We have three reports on “what worked” when having to teach classes that are not our own. Obviously, if people come into our classrooms and our kids are properly trained, most of us would do stories. But the point came up recently about what to do (probably not stories) with kids whose classrooms we must go into to teach kids who are untrained in the method and with whom we have not bonded. Stories would just not fit in that kind of a setting, since they often require up to four days with kids trained in comprehensible input instruction.
So the first report on such a demo class is from Michele Whaley. I hope we can get one from Angie, for a 85 minute demo she did with kids she didn’t know as part of a job interview process, and also one from Greg, who has a report on his 49 minute class demo from this week, also as part of a job interview.
Here’s what worked with the seventh-graders.
1. Kids write their names and draw a picture of something they want on a name tag. I circle, making sure that I comment on every single kid’s picture at least briefly, while they’re drawing. This starts to connect us and gives me ideas for what I can draw.
2. Establish norms for responding. Let them get it wrong and self-correct a couple of times.
3. TPR a few verbs or structures to get them moving. This leads into a three-ring circus.
4. Three-ring circus. Yesterday, the first class chose “she is going.” It turned out that Sydney was walking to Africa like a penguin. I could ask “who,” “where to,” and “how.” Dillan was singing quietly. (“who,” and “how”) Melody was sleeping loudly at school. Applaud the actors.
5. Explain norms of answering again.
6. Pick the best kid-and-wanted object combination. Have one student draw three of them. (Whisper your request, and then when you get them, hand them secretly and mysteriously to the three who were in the three ring circus.)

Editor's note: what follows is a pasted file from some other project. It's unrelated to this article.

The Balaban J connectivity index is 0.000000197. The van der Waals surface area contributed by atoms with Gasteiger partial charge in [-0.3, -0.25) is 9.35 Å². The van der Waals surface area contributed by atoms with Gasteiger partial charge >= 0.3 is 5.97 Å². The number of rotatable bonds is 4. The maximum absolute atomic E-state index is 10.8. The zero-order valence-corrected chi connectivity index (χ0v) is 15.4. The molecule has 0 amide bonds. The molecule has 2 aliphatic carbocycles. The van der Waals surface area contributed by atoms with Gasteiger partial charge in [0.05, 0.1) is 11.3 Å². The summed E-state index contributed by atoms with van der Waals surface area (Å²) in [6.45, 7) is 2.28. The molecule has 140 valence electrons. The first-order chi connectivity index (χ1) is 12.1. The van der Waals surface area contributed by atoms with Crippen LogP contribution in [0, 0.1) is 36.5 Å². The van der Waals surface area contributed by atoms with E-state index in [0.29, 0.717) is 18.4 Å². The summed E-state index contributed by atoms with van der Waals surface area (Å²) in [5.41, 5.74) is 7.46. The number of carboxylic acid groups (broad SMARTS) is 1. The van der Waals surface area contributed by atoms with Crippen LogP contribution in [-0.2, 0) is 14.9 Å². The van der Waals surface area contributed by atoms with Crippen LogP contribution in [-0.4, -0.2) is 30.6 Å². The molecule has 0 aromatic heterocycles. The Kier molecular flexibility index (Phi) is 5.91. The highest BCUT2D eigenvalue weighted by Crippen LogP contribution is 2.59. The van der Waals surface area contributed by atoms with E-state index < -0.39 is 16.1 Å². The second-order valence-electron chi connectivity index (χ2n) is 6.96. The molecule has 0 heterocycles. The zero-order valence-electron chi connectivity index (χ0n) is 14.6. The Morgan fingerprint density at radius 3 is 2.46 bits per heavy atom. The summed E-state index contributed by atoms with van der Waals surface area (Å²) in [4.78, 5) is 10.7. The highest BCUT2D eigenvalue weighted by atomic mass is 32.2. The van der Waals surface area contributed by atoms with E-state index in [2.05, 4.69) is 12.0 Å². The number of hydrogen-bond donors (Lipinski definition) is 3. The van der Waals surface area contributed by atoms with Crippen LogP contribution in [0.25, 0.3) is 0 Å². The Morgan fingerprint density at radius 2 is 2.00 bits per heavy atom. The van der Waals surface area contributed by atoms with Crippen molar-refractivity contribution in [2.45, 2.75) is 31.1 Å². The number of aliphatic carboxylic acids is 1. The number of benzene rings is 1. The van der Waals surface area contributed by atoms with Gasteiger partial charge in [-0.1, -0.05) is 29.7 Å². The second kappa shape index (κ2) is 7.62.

7. Ask who wants what…end by announcing that Robin-Anne wants chocolate. She goes to Sydney, Dillan and Melody. The first two don’t give it to her, because they are otherwise occupied. She takes it from the sleeper. Drama ensues! Applause.
8. Give the kids a quiz (true/false).
I didn’t have a quiz writer or an artist. It turned out okay in the first class, and I should have taken the time in the second class to talk with the kids instead of hurrying into a story.
It’s amazing to me that such a plan can fill 45 minutes. I feel lucky that we have two days each week of 85 minute classes! That gives me lots of time to start vocabulary, to do a song, to add dictation, drawing, pair work, write a quiz, and still connect with the kids. On our two short (50-minute class) days, time seems to fly.
Kids in the demo classes went home and told their parents about the lesson, and by the time I got to school today, students whose siblings are in the other school were bursting to tell me that their brothers and sisters wished I could be their teacher. I’m sad for the school but pretty much knew that would be the case if the teacher was just doing rote memorization of poems and demonstrating verbs, hoping the kids would remember them. I feel incredibly lucky that I “discovered” Ben’s book on line six years ago. I am sure that I would have been retired with the feeling that I had never really succeeded by now. Instead, a kid who had six years of Russian in another program (and is now in my Russian 1) told my class today that she can’t believe how much they know already. I forget how awesome comprehensible input is sometimes.